The move follows days of protests in the country sparked by the uprising in Tunisia, and eventual removal of the Tunisian government. Friday is expected to see the most substantial protests in Egypt, after Friday prayers are observed.

Customers of the four largest ISPs in Egypt, Link Egypt, Vodafone/Raya, Telecom Egypt and Etisalat Misr, were unavailable after midnight Egyptian time this Friday. One smaller ISP called Noor is still active, but it is thought that this is to keep the Egyptian Stock Exchange running; they had an excellent disaster mitigation strategy in place having four external access points spread across 4 telecoms providers, 3 of which are now inactive.

In a world where the Internet is one of the last forms of free and open communication, it is extremely disturbing that almost an entire country can be disconnected at the whim of its government. Nobody from Egypt has been heard from on popular social networks such as Facebook or Twitter since the blackout, which were also affected by specific disconnection targetting earlier in the week, making them unavailable for long periods of time.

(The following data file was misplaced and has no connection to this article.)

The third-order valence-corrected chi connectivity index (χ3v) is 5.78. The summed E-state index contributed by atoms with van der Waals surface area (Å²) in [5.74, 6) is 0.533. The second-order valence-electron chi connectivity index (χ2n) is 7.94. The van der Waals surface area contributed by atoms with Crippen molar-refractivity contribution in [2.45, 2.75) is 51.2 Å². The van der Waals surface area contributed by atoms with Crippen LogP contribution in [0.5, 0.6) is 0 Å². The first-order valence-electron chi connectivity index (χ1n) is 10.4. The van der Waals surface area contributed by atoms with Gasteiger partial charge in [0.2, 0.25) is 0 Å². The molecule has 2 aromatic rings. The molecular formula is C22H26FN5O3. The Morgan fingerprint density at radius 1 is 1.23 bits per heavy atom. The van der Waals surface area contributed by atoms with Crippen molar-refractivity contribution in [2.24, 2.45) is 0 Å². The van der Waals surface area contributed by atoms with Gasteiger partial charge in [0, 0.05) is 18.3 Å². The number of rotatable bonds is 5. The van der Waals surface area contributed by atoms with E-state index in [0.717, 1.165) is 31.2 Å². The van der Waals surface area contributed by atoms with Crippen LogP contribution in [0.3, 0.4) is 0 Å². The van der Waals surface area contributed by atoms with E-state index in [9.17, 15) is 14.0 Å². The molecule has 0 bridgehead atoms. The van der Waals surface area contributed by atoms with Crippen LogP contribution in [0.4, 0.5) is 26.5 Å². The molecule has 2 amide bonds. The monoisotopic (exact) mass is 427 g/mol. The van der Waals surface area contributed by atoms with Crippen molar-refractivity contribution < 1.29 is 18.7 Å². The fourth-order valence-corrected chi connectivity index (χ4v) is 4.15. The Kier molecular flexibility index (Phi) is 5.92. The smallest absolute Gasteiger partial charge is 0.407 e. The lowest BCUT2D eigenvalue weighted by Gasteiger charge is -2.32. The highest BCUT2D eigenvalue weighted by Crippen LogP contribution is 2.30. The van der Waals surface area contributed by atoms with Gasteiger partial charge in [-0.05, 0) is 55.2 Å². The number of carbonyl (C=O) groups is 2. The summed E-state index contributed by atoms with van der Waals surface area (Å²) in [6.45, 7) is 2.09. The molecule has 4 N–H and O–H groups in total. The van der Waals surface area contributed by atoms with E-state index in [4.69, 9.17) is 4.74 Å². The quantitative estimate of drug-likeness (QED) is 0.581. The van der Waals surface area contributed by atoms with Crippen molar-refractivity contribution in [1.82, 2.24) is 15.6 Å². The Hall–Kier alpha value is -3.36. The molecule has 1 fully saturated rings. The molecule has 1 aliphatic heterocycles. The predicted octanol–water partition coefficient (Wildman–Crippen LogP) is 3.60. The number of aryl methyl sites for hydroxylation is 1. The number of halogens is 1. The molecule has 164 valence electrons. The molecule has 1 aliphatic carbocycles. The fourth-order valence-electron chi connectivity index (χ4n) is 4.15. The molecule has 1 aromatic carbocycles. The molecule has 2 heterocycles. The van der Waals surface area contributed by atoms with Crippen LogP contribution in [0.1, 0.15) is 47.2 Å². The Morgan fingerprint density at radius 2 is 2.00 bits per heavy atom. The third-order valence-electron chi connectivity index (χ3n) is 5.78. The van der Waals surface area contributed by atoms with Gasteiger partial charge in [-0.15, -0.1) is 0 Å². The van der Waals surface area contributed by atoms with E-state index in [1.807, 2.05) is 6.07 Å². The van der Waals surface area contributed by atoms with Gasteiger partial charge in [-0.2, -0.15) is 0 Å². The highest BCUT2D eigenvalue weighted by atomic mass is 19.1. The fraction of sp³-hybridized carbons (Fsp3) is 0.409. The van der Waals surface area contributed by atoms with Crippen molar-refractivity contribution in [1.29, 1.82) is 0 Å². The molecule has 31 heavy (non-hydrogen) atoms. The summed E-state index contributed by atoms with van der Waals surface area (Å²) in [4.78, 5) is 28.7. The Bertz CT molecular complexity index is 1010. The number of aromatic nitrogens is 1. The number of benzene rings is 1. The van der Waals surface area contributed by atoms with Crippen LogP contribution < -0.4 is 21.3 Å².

“What happens when you disconnect a modern economy and 80,000,000 people from the Internet? What will happen tomorrow, on the streets and in the credit markets? This has never happened before, and the unknowns are piling up. We will continue to dig into the event, and will update this story as we learn more. As Friday dawns in Cairo under this unprecedented communications blackout, keep the Egyptian people in your thoughts” writes James Cowie of internet monitoring firm Renesys, who also have a graph illustrating the speed of the disconnection.